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Thermal and Mechanical Processes

The role of Gravity

      The internal Gravitational Force that acts in collision zones is a result of lateral variation in density, which produces variations in Gravitational Potential Energy. The following information will firstly explain where the Gravitational force comes from (lateral variations in density which leads to variations in Gravitational Potential Energy) and then specifically the role this gravitational force has in collision zones.

Lateral Variation in Density (different densities at the same height)

      To understand how we get lateral density variation it helps to look at the theory of isostatic equilibrium (Greek for “equal standing”). Isostatic equilibrium states that at or below a depth known as the compensation level the pressure is hydrostatic. This means that if you take cross sections with the same area from any line along or below the compensation level stretching up to a height at or above the highest surface relief the weight of the vertical material will be the same. Figure 1 shows cross sections in isostatic equilibrium.


 Figure 4.1: Isostatic equilibrium.

        As a result of isostatic adjustments high mountain belts and plateaus are commonly underlain by thicker crust that extends deeper into the mantle than do areas of low elevation. Isostasy controls the surface elevation. In collision zones to maintain Istostatic equilibrium the surface elevation must increase

         Isostatic equilibrium is maintained in this picture but you can see that the thickness of the crust and lithospheric mantle varies. For example the crust may have a density of 2700 kgm-3 and the Lithosphere a density of 3330 kgm-3 . Looking at figure 1 you can see that you would have material with density 2700 kgm-3 next to material with a density of  3300 kgm-3 .(therefore lateral variation in density).

Gravitational Potential Energy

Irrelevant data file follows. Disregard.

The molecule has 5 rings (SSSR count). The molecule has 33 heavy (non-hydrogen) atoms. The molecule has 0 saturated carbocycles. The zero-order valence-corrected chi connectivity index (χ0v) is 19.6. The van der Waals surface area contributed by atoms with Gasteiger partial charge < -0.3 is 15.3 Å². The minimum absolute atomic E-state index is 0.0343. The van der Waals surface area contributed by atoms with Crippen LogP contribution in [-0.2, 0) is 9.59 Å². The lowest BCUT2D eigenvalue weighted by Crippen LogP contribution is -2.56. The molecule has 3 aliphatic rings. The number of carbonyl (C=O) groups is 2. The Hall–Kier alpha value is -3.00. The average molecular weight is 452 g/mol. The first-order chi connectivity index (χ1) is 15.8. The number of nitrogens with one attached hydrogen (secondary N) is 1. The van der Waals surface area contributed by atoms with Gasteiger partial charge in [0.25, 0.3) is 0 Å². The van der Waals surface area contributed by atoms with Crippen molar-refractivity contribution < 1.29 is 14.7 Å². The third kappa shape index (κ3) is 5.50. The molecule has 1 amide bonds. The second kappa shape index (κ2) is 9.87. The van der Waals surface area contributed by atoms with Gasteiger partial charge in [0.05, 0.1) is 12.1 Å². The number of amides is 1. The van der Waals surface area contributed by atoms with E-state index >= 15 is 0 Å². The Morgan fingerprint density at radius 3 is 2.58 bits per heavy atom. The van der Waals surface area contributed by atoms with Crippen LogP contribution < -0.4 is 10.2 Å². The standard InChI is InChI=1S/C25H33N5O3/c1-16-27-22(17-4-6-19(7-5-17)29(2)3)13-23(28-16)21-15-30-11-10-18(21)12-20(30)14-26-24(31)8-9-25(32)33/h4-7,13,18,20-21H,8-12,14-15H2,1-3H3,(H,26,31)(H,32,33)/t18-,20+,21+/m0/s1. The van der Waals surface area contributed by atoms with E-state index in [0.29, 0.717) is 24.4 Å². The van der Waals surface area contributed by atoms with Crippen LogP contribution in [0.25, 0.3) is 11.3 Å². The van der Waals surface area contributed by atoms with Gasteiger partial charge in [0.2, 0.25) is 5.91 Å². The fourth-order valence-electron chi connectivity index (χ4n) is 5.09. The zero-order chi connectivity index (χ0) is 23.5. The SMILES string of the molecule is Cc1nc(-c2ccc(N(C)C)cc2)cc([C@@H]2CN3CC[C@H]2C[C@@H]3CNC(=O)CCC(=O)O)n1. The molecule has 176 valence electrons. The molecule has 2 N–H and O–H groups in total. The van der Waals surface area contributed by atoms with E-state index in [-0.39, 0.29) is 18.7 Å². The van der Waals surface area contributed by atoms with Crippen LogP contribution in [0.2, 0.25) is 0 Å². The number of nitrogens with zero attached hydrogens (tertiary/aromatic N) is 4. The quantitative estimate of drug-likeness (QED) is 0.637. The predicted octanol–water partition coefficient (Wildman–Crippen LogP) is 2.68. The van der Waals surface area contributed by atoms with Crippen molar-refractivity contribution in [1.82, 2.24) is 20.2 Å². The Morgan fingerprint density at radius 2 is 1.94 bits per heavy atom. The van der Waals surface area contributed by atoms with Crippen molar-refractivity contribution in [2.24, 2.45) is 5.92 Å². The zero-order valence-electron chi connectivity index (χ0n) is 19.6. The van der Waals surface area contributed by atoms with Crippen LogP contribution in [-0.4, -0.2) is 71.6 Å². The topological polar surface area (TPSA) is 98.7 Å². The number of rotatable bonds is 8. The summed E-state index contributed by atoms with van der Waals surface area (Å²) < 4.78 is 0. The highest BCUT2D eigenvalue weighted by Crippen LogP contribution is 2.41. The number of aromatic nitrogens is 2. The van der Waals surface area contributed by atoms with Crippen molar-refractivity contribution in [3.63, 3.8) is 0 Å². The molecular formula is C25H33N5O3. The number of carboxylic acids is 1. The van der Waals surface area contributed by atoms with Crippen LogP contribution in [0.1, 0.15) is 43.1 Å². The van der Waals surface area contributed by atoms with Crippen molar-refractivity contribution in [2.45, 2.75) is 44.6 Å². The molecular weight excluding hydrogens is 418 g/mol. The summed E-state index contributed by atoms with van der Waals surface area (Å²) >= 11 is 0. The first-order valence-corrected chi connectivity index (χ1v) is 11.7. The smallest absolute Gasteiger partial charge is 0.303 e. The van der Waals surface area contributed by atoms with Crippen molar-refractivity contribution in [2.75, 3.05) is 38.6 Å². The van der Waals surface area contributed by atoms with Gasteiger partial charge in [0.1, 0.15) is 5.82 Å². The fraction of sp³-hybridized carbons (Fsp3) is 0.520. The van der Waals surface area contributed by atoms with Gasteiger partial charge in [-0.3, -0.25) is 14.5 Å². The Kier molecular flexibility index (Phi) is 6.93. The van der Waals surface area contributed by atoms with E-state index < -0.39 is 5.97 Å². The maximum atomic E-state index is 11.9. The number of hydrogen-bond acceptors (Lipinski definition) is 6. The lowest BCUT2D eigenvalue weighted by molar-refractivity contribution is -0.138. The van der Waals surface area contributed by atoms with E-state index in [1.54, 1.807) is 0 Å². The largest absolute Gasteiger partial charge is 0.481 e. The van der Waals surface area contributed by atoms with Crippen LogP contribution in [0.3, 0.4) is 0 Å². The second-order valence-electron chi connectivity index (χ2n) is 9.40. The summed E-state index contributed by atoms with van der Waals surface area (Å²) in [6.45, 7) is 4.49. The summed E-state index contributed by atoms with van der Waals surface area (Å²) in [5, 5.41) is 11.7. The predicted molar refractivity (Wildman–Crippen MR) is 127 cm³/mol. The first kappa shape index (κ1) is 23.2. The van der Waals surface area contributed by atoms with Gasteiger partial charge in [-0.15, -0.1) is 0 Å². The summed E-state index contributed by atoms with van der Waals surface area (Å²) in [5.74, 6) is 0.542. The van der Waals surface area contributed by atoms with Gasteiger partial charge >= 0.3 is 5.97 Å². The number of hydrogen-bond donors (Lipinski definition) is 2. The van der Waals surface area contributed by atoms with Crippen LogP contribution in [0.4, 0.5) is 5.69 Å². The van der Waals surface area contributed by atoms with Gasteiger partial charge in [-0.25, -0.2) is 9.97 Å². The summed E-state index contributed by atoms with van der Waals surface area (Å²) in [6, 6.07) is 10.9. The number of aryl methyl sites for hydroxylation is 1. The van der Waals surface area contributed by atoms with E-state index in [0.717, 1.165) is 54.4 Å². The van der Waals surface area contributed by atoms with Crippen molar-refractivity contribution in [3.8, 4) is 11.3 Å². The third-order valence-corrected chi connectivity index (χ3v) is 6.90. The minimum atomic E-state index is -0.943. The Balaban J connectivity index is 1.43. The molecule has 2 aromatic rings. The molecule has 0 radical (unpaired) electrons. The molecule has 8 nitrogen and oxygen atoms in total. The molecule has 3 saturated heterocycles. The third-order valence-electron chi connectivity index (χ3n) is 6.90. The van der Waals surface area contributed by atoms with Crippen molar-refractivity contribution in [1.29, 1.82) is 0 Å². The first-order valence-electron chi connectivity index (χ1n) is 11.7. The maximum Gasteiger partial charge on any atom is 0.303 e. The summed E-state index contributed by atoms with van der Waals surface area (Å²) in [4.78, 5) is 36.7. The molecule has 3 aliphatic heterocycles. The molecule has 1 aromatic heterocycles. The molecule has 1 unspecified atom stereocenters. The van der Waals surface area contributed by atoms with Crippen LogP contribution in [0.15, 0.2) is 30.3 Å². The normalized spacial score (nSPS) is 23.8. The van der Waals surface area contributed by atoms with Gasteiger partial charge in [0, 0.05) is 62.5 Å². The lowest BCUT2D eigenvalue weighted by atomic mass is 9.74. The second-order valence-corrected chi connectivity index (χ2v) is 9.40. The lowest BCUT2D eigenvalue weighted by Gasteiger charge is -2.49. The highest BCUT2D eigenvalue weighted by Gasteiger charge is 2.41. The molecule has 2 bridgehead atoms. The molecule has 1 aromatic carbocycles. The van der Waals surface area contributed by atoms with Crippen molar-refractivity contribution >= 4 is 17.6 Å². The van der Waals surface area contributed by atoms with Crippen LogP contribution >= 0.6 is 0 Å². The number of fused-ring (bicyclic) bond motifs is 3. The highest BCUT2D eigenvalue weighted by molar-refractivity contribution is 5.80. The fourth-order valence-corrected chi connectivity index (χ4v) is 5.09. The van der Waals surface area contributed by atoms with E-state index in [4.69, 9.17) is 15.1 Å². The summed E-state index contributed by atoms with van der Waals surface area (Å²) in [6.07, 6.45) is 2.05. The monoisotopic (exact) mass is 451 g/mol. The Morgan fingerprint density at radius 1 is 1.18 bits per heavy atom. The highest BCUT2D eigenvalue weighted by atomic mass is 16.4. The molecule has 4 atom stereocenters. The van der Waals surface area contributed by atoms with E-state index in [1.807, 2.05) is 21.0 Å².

Gravitational potential energy is given by the integration of (or the area under the curve) p.g.z, where

p = density in kgm-3
g = gravitational acceleration, 9.81ms-2
z = Height

The Gravitational force

     The gravitational force is calculated by the difference between the GPE of two columns such as the ones pictured in figure 1. The difference in GPE between two areas can be calculated using the following formula

Fg =


If the gravitational force (Fg) is negative then Fg will drive extension and if the gravitational force (Fg) is positive then Fg will drive extension.

       Figure 2 shows two lithospheric columns in isostatic equilibrium. The gravitational potential energy of column C is greater  than the gravitational potential energy of column B. To find out the gravitational force that column B and C apply to each other you subtract the GPE of C from the GPE of  B. This will produce a negative result because GPE of C is greater than that of column B. A negative Gravitational force (Fg) will produce an extensional force.

Figure 4.2: lithospheric columns B and C. Difference of GPE.

Collision zones and the Gravitational force

* When collision produces Mountain belts or uplift, gravitational potential energy is being growing in the uplifted area.

* In the Figure 2 column C could be the area that has been uplifted during collision and column B the undeformed lithosphere.  As you can see the uplifted column C has a higher GPE.

* As the Mountain belt grows the difference between the Gravitational Potential Energy of the Mountain belt and the undeformed area grows.

* As the difference in GPE grows the Gravitational force will become a higher and higher negative number.

* This negative gravitational force as described above produces a force that drives extension.

* This gravitational force must be less that the tectonic driving force and Lithospheric strength to maintain crustal thickening. (the tectonic forces and the Lithospheric strength are the forces that allow the Mountain belt to be built, the gravitational force opposes these forces)

* Eventually the gravitational force will become equal to the tectonic driving force. The Gravitational force produced by the difference in GPE will balance the force applied due to the collision of the plates.

* Therefore the height of a Mountain Range is restricted by the force of the collisional tectonic driving force and by the plates densities (a denser material needs a larger force to be elevated a set height). 

* When the tectonic driving force is balanced by the gravitational force the crustal thickening will extend laterally (forms plateau).

*  If the collision tectonic driving force was to reduce or cease the gravitational force would be greater, therefore the Mountain belt would experience extensional collapse.

Figure 4.3: Collision zone and mountain building.

Gravitational Collapse

There are two main modes of Gravitational collapse:

1) Fixed boundary divergent collapse, where the lithosphere surrounding the unlifted area is fixed. The gravitational potential energy is transferred from the uplifted area to the lowlands. In collision zones where Mountain building has occurred this would involve lateral growth of the Mountain belt (the surrounding        lithosphere thickens).

2) Free boundary divergent collapse, where the surrounding lithosphere is not fixed. Thickened crust thinned without gravitational potential energy transfer into the surrounding area.

Thermal and Mechanical Consequences

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